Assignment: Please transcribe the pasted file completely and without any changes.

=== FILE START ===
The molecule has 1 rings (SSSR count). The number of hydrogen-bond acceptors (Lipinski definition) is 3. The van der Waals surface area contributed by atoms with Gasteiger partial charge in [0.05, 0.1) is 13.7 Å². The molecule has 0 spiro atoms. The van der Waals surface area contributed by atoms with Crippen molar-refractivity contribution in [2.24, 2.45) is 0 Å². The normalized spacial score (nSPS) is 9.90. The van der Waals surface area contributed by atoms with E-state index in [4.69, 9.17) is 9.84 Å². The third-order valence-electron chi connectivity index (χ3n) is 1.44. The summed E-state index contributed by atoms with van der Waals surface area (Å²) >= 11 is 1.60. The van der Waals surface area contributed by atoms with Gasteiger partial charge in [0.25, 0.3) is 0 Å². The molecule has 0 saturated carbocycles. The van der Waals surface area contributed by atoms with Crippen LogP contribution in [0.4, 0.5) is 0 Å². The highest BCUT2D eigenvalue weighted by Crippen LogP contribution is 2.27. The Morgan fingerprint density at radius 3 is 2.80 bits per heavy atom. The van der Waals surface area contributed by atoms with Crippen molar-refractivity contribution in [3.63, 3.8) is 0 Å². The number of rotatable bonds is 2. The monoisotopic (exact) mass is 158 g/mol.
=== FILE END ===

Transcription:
The molecule has 1 rings (SSSR count). The number of hydrogen-bond acceptors (Lipinski definition) is 3. The van der Waals surface area contributed by atoms with Gasteiger partial charge in [0.05, 0.1) is 13.7 Å². The molecule has 0 spiro atoms. The van der Waals surface area contributed by atoms with Crippen molar-refractivity contribution in [2.24, 2.45) is 0 Å². The normalized spacial score (nSPS) is 9.90. The van der Waals surface area contributed by atoms with E-state index in [4.69, 9.17) is 9.84 Å². The third-order valence-electron chi connectivity index (χ3n) is 1.44. The summed E-state index contributed by atoms with van der Waals surface area (Å²) >= 11 is 1.60. The van der Waals surface area contributed by atoms with Gasteiger partial charge in [0.25, 0.3) is 0 Å². The molecule has 0 saturated carbocycles. The van der Waals surface area contributed by atoms with Crippen LogP contribution in [0.4, 0.5) is 0 Å². The highest BCUT2D eigenvalue weighted by Crippen LogP contribution is 2.27. The Morgan fingerprint density at radius 3 is 2.80 bits per heavy atom. The van der Waals surface area contributed by atoms with Crippen molar-refractivity contribution in [3.63, 3.8) is 0 Å². The number of rotatable bonds is 2. The monoisotopic (exact) mass is 158 g/mol.